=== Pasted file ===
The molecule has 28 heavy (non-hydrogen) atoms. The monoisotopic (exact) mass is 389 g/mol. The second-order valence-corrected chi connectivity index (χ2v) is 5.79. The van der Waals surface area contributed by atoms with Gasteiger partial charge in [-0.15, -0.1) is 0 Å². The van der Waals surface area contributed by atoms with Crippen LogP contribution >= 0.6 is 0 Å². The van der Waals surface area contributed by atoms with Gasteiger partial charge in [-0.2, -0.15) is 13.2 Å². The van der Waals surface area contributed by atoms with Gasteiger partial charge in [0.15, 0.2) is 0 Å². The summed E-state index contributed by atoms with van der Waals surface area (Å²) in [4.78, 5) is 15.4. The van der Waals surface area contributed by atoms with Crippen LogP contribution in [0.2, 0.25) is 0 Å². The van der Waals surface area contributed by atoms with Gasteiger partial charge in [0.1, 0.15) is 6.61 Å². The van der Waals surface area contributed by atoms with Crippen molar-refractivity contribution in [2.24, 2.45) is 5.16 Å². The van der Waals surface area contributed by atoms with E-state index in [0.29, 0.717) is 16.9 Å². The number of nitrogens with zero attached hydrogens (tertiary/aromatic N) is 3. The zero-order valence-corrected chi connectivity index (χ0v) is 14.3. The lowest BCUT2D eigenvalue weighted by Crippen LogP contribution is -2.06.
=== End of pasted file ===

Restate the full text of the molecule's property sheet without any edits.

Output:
The molecule has 28 heavy (non-hydrogen) atoms. The monoisotopic (exact) mass is 389 g/mol. The second-order valence-corrected chi connectivity index (χ2v) is 5.79. The van der Waals surface area contributed by atoms with Gasteiger partial charge in [-0.15, -0.1) is 0 Å². The van der Waals surface area contributed by atoms with Crippen LogP contribution >= 0.6 is 0 Å². The van der Waals surface area contributed by atoms with Gasteiger partial charge in [-0.2, -0.15) is 13.2 Å². The van der Waals surface area contributed by atoms with Gasteiger partial charge in [0.15, 0.2) is 0 Å². The summed E-state index contributed by atoms with van der Waals surface area (Å²) in [4.78, 5) is 15.4. The van der Waals surface area contributed by atoms with Crippen LogP contribution in [0.2, 0.25) is 0 Å². The van der Waals surface area contributed by atoms with Gasteiger partial charge in [0.1, 0.15) is 6.61 Å². The van der Waals surface area contributed by atoms with Crippen molar-refractivity contribution in [2.24, 2.45) is 5.16 Å². The van der Waals surface area contributed by atoms with E-state index in [0.29, 0.717) is 16.9 Å². The number of nitrogens with zero attached hydrogens (tertiary/aromatic N) is 3. The zero-order valence-corrected chi connectivity index (χ0v) is 14.3. The lowest BCUT2D eigenvalue weighted by Crippen LogP contribution is -2.06.